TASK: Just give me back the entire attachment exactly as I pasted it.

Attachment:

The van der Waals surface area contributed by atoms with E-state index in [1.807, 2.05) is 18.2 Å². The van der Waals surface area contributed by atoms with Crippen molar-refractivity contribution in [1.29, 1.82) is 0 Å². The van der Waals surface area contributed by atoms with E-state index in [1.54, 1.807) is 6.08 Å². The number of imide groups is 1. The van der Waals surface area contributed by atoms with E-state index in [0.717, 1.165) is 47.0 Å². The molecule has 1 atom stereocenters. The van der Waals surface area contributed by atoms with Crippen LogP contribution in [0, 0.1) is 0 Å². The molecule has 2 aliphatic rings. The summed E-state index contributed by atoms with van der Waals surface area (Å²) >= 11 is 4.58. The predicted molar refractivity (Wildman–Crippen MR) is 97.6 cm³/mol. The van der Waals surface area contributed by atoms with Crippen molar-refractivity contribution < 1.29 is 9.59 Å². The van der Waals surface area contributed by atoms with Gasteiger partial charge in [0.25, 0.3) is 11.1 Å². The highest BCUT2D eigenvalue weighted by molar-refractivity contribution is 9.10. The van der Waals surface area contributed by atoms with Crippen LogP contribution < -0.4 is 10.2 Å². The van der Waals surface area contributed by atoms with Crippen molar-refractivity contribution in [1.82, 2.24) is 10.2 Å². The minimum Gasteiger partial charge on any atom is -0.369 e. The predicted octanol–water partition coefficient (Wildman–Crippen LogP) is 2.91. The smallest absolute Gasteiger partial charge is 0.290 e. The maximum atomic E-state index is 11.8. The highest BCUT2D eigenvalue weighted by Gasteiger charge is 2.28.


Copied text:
The van der Waals surface area contributed by atoms with E-state index in [1.807, 2.05) is 18.2 Å². The van der Waals surface area contributed by atoms with Crippen molar-refractivity contribution in [1.29, 1.82) is 0 Å². The van der Waals surface area contributed by atoms with E-state index in [1.54, 1.807) is 6.08 Å². The number of imide groups is 1. The van der Waals surface area contributed by atoms with E-state index in [0.717, 1.165) is 47.0 Å². The molecule has 1 atom stereocenters. The van der Waals surface area contributed by atoms with Crippen LogP contribution in [0, 0.1) is 0 Å². The molecule has 2 aliphatic rings. The summed E-state index contributed by atoms with van der Waals surface area (Å²) >= 11 is 4.58. The predicted molar refractivity (Wildman–Crippen MR) is 97.6 cm³/mol. The van der Waals surface area contributed by atoms with Crippen molar-refractivity contribution < 1.29 is 9.59 Å². The van der Waals surface area contributed by atoms with Gasteiger partial charge in [0.25, 0.3) is 11.1 Å². The highest BCUT2D eigenvalue weighted by molar-refractivity contribution is 9.10. The van der Waals surface area contributed by atoms with Crippen LogP contribution < -0.4 is 10.2 Å². The van der Waals surface area contributed by atoms with Crippen molar-refractivity contribution in [1.82, 2.24) is 10.2 Å². The minimum Gasteiger partial charge on any atom is -0.369 e. The predicted octanol–water partition coefficient (Wildman–Crippen LogP) is 2.91. The smallest absolute Gasteiger partial charge is 0.290 e. The maximum atomic E-state index is 11.8. The highest BCUT2D eigenvalue weighted by Gasteiger charge is 2.28.